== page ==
The Tax Court in Brief February 14 – February 18, 2022

Freeman Law’s “The Tax Court in Brief” covers every substantive Tax Court opinion, providing a weekly brief of its decisions in clear, concise prose.

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Tax Litigation: The Week of February 14 – February 18, 2022

Harwood v. Comm’r, T.C. memo. 2022-8 | February 15, 2022  | Urda, J. | Dkt. No. 425-19


Short Summary: This case focuses on the deductibility of unreimbursed employee expenses incurred by taxpayer (James Harwood) while working as a construction worker for various employers over the tax years in issue. The work required that Harwood leave his home for significant “chunks of time,” and through his tax returns, he sought to deduct unreimbursed expenses for meals and entertainment, lodging, vehicle, and other incurred during such employment. The IRS issued a deficiency based on the disallowance of a portion of Harwoods’ claimed deductions. Harwood challenged that decision.

Primary Holdings:

  • Harwood adequately substantiated most of the expenses in question and was is therefore entitled to deduct those amounts. He maintained a log for recording the date and odometer readings of the vehicle used for business travel, and he sufficiently substantiated the time, place, and business purpose for meal expenses under review.
  • Harwood’s job assignments were temporary, and he had sufficient business reasons for living in a particular city, rather than moving his family to other parts of the region where the temporary work sites were located. Thus, the expenses in question were incurred while he was “away from home” for employee expense deduction purposes.

Key Points of Law:

  • Section 162(a) allows the deduction of “all the ordinary and necessary expenses paid or incurred during the taxable year in carrying on any trade or business.” The term “trade or business” includes performing services as an employee.
  • As a general rule, a cash basis taxpayer deducts expenses for the year of payment. To deduct employee business expenses, a taxpayer must prove that he or she did not receive, and did not have had the right to receive reimbursement from his or her employer.
  • The taxpayer bears the burden of establishing his entitlement to permissible deductions and for substantiating the amounts of claimed. See 26 U.S.C. § 6001; Reg. § 1.6001-1(a). Unless specifically enumerated in the Code, no deductions are allowed for personal, living, or family expenses. See 26 U.S.C. § 262(a).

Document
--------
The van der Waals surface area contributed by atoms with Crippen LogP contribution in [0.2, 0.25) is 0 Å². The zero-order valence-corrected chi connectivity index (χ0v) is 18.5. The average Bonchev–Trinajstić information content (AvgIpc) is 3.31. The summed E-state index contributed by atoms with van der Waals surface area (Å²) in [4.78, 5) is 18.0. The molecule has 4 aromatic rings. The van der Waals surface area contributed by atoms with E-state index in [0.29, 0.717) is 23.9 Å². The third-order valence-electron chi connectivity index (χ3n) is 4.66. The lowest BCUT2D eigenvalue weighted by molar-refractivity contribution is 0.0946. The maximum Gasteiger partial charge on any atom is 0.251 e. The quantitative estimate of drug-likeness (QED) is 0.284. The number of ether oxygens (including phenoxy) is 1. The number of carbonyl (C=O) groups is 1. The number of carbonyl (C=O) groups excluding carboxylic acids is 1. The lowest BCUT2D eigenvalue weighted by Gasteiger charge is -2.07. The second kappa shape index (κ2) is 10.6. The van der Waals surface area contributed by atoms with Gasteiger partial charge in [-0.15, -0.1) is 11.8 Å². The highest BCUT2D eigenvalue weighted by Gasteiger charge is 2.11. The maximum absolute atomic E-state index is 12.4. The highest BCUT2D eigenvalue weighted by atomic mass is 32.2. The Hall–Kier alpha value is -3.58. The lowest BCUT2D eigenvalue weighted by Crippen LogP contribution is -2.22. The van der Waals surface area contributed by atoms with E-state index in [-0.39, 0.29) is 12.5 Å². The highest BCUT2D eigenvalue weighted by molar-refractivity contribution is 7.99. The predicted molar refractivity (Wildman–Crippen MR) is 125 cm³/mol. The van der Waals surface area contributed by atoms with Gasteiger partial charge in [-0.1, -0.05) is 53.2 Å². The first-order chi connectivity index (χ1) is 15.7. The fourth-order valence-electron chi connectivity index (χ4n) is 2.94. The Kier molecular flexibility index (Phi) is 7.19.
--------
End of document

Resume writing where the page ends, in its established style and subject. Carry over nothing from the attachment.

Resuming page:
• For expenses of travel (including meals and lodging while away from home), no deduction is allowed unless the taxpayer substantiates by adequate records or by sufficient and credible evidence corroborating his own statement the amount, time and place, and business purpose for each expenditure. See 26 U.S.C. § 274(d) (flush language); Treas. Reg. § 1.274- 5T(b)(2)(ii)-(iii) (defining “time” and “place” for these purposes).
  • For trade or business expenses relating to property, such as an automobile, the taxpayer must also establish the amount of business use “based on the appropriate measure (i.e., mileage for automobiles . . .), and the total use of the listed property for the taxable period.” at § 1.274-5T(b)(6)(i)(B).
  • Adequate records for this purpose include an account book, log, or similar record and documentary evidence, contemporaneously made with the expense, that together are sufficient to establish each element of the expenditure. See id. at § 1.274-5T(c)(2)(i)-(ii)(C).
  • A taxpayer may deduct reasonable and necessary travel expenses such as meals and lodging incurred “while away from home in the pursuit of a trade or business.” 26 U.S.C. § 162(a)(2) (emphasis added). The term “home” for these purposes refers to the vicinity of a taxpayer’s principal place of business rather than his personal residence. Thus, a taxpayer’s residence may be treated as his tax home, if his principal place of business is temporary rather than indefinite. Employment is “temporary” if it is the type that can be expected to last for only a short period, and is indefinite if “its termination cannot be foreseen within a fixed or reasonably short period of time.

Insights: To deduct employee business expenses, a taxpayer must prove that he or she did not receive, nor have the right to receive reimbursement from his or her employer. The taxpayer must have and maintain adequate records, contemporaneously made with the expense, to justify the available deduction. Travel logs, odometer readings, and other contemporaneous records to show the time, place, and business purpose for an expense are critical to appropriately substantiate entitlement to a deduction for an expense incurred in carrying on a trade or business, including services as an employee. For deductibility of mileage expenses for driving to or from a work site, as well as for meal and other expenses, the taxpayer must evaluate whether or not the expense is incurred “while away from home,” as that term or phrase is defined in the Code and is construed by the courts and the Commissioner.

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